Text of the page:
Trinity’s feature for MG Magazine advocating the need for cannabis companies to actively pursue a more mainstream, disciplined approach to brand-building.
Trinity’s feature for MG Magazine advocating the need for cannabis companies to actively pursue a more mainstream, disciplined approach to brand-building.
Having worked in the beer industry for much of my career, and now in the cannabis business, I find it deeply satisfying to see the two lifestyle industries come together. With the launch of renowned brewmaster Keith Villa’s CERIA™ Brewing Company, Keith is realizing his vision to utilize beer – the world’s most socially acceptable and democratic beverage – to move beyond the stigma of cannabis and unlock its magic for the mainstream.
Keith is a great example of the growing trend of seasoned leaders lured away from their jobs in consumer-packaged goods by the extraordinary promise of the cannabis industry. It’s similar to the Silicon Valley a decade or so ago, when leaders from P&G, Clorox and others transitioned to roles in technology companies, helping them to understand that everyday people don’t speak engineering.
Today, it is crucial to realize that the counter-culture roots of marijuana can be a potential roadblock to consumers who might otherwise be interested in learning more about, and even participating in, the exciting new world of cannabis. While staying relevant to your installed base is important, it can’t be at the expense of growing your audience. This shift in understanding, and focus, is critical for the industry to truly grow up and fulfill its promise. Today, more than ever, cannabis brands must be focused on meeting the needs of their potential consumers to drive sustainable growth.
My agency started working with Keith when he was the mastermind behind the beloved and ever-popular Blue Moon. When he retired from one of the big breweries in late 2017 and started CERIA™ with his wife Jodi, we were thrilled to be tapped to develop the brand strategy and identity for CERIA, Inc. As part of our work together, we helped develop the entire brand system, including strategy, identity, packaging, website and product naming for CERIA Brewing, their cannabis beer portfolio.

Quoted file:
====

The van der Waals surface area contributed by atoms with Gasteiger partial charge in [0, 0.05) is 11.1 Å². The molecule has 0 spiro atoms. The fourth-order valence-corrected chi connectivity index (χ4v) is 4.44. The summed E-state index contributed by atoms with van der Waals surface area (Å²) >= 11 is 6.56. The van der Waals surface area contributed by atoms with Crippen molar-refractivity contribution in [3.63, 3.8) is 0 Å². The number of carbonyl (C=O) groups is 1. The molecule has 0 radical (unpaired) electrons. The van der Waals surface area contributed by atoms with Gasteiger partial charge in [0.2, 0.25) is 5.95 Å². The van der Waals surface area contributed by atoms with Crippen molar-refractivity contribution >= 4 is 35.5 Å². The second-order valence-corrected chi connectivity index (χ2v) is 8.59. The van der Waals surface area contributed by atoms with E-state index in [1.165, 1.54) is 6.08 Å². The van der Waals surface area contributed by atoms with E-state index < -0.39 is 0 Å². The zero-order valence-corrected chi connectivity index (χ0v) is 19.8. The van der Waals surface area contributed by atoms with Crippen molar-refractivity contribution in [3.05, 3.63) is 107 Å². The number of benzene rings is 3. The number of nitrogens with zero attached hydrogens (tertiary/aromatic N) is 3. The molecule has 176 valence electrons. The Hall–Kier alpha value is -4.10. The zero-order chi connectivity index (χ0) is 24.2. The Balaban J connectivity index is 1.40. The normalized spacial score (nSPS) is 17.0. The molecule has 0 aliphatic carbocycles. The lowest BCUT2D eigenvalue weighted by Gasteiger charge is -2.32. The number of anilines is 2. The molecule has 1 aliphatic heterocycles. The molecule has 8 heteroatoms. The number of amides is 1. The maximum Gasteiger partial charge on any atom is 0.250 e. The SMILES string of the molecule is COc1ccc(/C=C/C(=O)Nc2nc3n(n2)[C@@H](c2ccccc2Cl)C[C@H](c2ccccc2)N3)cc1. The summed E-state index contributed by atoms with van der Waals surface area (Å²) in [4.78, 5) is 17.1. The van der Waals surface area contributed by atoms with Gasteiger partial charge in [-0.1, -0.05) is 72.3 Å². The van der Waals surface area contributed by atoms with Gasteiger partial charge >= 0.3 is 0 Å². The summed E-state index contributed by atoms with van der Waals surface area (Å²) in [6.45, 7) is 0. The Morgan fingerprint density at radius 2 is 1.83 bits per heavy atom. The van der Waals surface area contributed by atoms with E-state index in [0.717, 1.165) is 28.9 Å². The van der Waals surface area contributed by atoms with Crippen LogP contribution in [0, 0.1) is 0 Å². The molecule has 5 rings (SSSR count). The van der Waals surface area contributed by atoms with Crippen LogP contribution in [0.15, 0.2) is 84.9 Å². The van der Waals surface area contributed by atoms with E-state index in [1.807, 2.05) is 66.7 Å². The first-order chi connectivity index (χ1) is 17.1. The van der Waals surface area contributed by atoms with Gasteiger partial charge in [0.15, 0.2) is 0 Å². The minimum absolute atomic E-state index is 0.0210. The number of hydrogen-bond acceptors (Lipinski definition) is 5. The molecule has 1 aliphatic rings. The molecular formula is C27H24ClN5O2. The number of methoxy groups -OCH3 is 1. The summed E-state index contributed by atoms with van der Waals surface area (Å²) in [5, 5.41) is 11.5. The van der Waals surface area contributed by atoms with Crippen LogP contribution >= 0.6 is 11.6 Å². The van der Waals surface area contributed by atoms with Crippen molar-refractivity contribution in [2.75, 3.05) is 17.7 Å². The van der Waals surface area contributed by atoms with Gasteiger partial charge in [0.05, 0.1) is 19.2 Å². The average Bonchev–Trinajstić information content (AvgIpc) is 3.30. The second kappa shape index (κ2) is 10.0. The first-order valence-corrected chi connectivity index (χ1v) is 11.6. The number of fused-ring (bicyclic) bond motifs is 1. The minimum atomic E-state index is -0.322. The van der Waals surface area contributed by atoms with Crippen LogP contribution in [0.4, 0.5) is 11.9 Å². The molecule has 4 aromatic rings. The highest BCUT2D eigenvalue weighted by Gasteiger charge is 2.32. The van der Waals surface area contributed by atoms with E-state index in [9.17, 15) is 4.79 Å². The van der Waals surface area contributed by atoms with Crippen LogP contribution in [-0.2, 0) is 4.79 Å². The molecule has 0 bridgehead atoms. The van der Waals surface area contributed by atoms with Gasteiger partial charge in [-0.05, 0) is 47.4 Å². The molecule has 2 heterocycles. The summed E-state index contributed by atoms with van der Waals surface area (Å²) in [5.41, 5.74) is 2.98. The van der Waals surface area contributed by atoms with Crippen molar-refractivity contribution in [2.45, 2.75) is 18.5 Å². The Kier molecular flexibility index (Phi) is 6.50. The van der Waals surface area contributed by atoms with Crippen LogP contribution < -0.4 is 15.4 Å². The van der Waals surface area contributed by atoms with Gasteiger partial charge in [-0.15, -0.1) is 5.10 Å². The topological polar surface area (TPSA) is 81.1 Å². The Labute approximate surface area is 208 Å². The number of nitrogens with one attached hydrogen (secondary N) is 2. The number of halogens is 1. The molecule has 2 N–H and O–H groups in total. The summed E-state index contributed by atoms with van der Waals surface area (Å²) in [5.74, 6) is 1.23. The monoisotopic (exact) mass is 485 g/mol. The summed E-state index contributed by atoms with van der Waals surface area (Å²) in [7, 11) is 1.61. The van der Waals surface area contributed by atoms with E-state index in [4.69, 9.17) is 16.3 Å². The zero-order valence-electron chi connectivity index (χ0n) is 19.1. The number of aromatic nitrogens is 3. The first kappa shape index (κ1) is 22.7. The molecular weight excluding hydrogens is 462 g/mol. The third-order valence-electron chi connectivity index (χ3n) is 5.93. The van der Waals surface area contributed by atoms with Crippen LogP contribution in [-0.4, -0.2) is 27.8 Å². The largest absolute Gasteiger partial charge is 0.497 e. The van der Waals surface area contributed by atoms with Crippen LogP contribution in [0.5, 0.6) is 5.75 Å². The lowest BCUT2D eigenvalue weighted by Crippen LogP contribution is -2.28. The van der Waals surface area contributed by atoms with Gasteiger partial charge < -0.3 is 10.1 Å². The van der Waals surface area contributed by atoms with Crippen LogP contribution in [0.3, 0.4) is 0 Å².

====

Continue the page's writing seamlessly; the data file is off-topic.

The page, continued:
At the SF Business Times Food & Beverage Innovators breakfast on 27 April, I listened intently to the esteemed panel of food leaders from Harmless Harvest, Good Eggs, Lotus Foods, Smashmallow, and Ripple Foods talk about the trend towards clean eating and plant-based foods. Hearing about the future of food they are creating was inspiring, and it also gave me pause about eating the last slice of bacon on my plate.
Interestingly, and perhaps not surprisingly, these businesses have a common denominator. From start-ups to mature companies, they face similar challenges from hiring the right people and determining the appropriate pace of growth, to working with major retailers to effectively distribute their better-for-you products. What they have in common—at all stages of growth—is the need to define and stay true to the essence of their brand.
As a brand strategist, I was delighted to hear that packaging was a consistent topic for everyone. Not only about the designs themselves but in the strategic decisions these leaders face every day about their brand. This includes using common sense, like the example shared by Good Eggs CEO, Bentley Hall, who reported saving $10,000 in cardboard box expenses in their first week of a new ‘return to the warehouse’ package reuse program. Not only does that solve a problem for the consumer, but it helps the environment—the ultimate brand win-win.
The question asked by the gentleman from SF’s legendary Max’s Diner: “What do you see as the future of corn beef and pastrami?” brought a good laugh from attendees. He also helped bring into focus how this better-for-you trend is playing out across the nation. Even legacy food brands need to adapt and evolve but they need to do it in a way that’s authentic to who they are and on brand.
I guess my wife is right, “everything in moderation.” So, if you’re wondering – yes, I ate the last piece of bacon.
Our work has deep meaning for us. We take pride in the strategic design work we create, but it’s the partnerships we enjoy with our clients that are at the core of who we are and exemplify our expanded reach as a firm. No matter where our clients are headquartered or where their consumers are, we begin by applying both rigor and empathy to build an understanding of their unique situation. This approach reminds us that as an organization we are far more than where we come from, more than points on a map. By being curious and thoughtful about how we relate to other cultures and communities, we all win.
This approach to working with brands is the foundation that drives us to be culturally curious, to be courageous in our approach and open to possibilities. We immerse ourselves in each of our client’s world to translate their culture into our brand and creative strategy. We learn and listen first – so that the approach we take resonates with our client and their values, and aligns with their consumers wherever they live.